ByMarlon McDonald, writer at Creators.co
Umm... are you going to drink that Skooma?
Marlon McDonald

With the VR war beginning to get even hotter, we reported that, if you have a PS4 of course, Sony's PlayStation VR unit seems the most viable of the choices of "Headset of the Future." But amidst all this discussion, we haven't really gotten to the crux of how the damn thing works -- and unfortunately the answer isn't magic, as much as I'd love to believe that.

When images of the tech, bundled with all of its mess of wires and booklets, were first unleashed, we spotted a little black Wii sized box that started getting tongues wagging as to whether PSVR requires a separate box that improves the PS4's graphical processing power, or amps up the CPU. Apparently, and thankfully, that's not the case.

PSVR goodies
PSVR goodies

Why Should I Make Space For It Then?

Before breaking down what the little box actually does, we've got to get our heads around display refresh rates, as in how many frames a device, say a monitor, TV or a VR headset displays per second. The higher the frame rate is, the smoother the image, and PSVR runs at a ridiculously smooth 120Hz on an OLED display, which means it'll be displaying 120 frames per second (fps). That's not too shabby.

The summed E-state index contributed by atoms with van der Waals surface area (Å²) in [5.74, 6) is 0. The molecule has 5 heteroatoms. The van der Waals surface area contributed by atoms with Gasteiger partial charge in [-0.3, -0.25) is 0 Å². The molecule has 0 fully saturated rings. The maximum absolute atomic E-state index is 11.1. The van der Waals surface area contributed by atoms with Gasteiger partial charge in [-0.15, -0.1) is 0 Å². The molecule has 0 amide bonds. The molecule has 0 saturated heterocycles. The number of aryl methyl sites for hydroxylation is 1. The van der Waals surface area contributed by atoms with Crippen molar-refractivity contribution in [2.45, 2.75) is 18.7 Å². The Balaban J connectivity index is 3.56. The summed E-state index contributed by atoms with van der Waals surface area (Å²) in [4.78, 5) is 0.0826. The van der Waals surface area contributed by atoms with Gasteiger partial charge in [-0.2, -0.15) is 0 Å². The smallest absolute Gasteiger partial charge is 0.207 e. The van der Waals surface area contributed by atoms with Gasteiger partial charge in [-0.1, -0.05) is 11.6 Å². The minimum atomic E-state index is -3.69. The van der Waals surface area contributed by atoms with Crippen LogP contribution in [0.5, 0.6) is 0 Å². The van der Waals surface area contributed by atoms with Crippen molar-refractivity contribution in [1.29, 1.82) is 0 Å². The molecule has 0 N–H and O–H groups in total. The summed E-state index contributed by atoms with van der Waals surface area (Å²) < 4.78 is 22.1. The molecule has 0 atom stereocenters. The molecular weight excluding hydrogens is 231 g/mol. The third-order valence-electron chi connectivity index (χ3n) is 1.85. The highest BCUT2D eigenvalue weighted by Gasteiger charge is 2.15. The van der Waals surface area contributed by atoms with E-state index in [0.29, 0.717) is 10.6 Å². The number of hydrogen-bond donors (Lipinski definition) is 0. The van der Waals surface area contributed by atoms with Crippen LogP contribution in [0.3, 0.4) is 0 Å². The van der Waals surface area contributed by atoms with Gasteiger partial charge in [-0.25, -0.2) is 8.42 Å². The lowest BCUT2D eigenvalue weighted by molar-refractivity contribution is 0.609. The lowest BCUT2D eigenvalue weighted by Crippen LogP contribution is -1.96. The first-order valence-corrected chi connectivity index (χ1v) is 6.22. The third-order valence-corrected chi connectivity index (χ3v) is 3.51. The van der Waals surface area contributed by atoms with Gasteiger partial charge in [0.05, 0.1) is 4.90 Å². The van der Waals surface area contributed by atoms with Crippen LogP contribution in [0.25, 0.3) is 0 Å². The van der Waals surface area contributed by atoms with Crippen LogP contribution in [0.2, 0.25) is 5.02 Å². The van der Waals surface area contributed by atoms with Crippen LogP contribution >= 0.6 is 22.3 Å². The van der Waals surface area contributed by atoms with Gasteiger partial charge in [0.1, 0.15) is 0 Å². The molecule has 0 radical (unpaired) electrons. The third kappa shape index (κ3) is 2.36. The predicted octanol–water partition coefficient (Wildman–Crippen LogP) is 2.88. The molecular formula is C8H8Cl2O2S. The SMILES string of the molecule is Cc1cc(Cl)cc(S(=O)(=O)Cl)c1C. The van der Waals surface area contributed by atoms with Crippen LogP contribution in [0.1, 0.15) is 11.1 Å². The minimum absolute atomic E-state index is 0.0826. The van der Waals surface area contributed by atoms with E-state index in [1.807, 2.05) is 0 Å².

But, according to Sony's senior staff engineer, Chris Norden, the PS4 will handle 120Hz perfectly by itself. So, why does this box exist?

Well the little black box will be bringing with it a number of functions, including:

  • Object-based 3D audio processing, which, besides the swift frame rates, will add further immersion by moving the sound source relating to the position of the wearer's head in the virtual world, and the reverberation of said source (meaning how long noises will last due to them reflecting off different surfaces in the virtual world). And all of this over any pair of headphones.
  • A Mirror mode & Separate mode that either display what the headset is showing, or the latter mode which displays a completely different image, which, incidentally, will be great for Nintendo Land like multiplayer. And it improves the visuals when mirroring VR to TV, because quality of image is normally downscaled in the process.

  • It converts the PS4's usual interface and content into a cinematic mode, meaning you can operate the console, play all PS4 games and watch videos from within a VR environment.

So that, my friends, is what PSVR's little black box will be getting up to whilst your wowing your friends with the Future of Entertainment.

Will you be jumping on-board?

(Sources: Eurogamer, Tech Radar, Ars Technica)

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